It's a new country, a new language and a new currency. Other than that, not a great deal has changed. Just like Vietnam, it's still communist, there's always something on fire and without fail, there's always a chicken knocking about.
The bus ride was never ending, in total, it took us over 27 hours to get here. For 24 of those, it was raining and it didn't take long for the bus to start leaking; just when we thought things couldn't get any worse. But this is Asia and obviously it's not going to stop there. Approximately 60km outside of Vientiane, where the bus was due to stop, we came to a shuddering halt. The bus had broken down and because no one spoke English, there was no indication as to whether the bus was actually going to start again. After half an hour, the back seats of the bus had been ripped out by the driver and there were Vietnamese men leaping in and out of the bus, and even more coming out from underneath. I couldn't work out if they were mechanics or stowaways. At this point we tried, to no prevail, to hitchhike the rest of the journey. Thankfully there was no need and we eventually got back on the road an hour or so later. By that point everyone had given up timekeeping and in the grand scheme of things, it was a minor delay.
My first experience of Laos has been a rainy one. It's been fairly consistent since we arrived which has made sight-seeing difficult. I hope this isn't the start of the 'monsoon season' that I've heard so much about. In between rain storms, myself, George, and two other English guys; one Manchunian and one Liverpudlian, went to visit the Buddha Park. Beside the Mekong River, overlooking the Thai border, are 200 stone Buddhas, each slightly different to the last. There was a lot of northern-monkey and southern-fairy mickey-taking that kept us amused for most of the day and it wasn't long before the rain had cornered us into one of the riverside bars. That evening we went to visit the night market which seemed to be the liveliest place in town at that time of day. A few pints down, it was suggested I should try a chickens foot. The last item on Lonely Planets' list of things to try in Asia. The duck embryos in Vietnam were ok and often became a late-night snack, but chicken feet...they really are as bad as they look and sound!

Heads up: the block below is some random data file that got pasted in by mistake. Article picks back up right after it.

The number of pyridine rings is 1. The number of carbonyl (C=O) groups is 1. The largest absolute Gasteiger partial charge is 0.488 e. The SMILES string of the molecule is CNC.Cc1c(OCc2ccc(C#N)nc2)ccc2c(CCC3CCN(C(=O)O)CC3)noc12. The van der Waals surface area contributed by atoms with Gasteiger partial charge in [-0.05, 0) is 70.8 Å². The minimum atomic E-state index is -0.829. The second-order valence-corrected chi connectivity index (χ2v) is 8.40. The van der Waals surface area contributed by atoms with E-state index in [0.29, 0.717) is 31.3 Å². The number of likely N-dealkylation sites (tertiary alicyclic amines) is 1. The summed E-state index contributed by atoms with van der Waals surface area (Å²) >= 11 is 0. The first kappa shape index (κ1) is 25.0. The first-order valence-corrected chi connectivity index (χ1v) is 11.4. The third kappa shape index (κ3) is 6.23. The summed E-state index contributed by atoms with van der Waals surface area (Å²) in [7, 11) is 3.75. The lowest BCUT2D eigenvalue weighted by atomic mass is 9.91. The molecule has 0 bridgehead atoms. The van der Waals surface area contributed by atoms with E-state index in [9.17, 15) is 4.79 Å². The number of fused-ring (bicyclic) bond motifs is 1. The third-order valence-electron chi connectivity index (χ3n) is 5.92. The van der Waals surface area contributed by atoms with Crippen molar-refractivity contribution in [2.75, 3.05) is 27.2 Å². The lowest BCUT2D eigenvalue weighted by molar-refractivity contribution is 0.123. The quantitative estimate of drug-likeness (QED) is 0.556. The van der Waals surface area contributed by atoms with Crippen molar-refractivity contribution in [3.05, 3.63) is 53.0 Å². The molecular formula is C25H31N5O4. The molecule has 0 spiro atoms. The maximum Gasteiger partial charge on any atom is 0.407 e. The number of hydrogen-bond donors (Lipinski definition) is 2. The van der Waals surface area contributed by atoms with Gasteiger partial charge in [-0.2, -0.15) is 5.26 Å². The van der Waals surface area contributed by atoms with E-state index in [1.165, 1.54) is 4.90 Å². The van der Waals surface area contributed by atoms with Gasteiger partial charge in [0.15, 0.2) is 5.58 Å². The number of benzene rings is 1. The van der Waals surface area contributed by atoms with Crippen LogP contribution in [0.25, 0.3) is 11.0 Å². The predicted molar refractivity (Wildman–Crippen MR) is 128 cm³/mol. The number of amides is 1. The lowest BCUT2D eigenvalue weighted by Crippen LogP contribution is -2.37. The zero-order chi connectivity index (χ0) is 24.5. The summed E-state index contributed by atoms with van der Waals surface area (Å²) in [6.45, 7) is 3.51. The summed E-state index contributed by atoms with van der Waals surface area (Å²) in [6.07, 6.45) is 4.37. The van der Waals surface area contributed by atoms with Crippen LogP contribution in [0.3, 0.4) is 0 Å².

The thought of yet another bus tomorrow is soul destroying. The bike is definitely missed even with the persistent rain. George and I are leaving our northern friends and heading for Vang Vieng, made famous by the tubing that goes on there. I'm hoping for some better weather but it's not looking very promising. I can see a few more afternoons being spent stranded in bars. Not ideal for the tan but on the plus side, my snooker game has improved dramatically.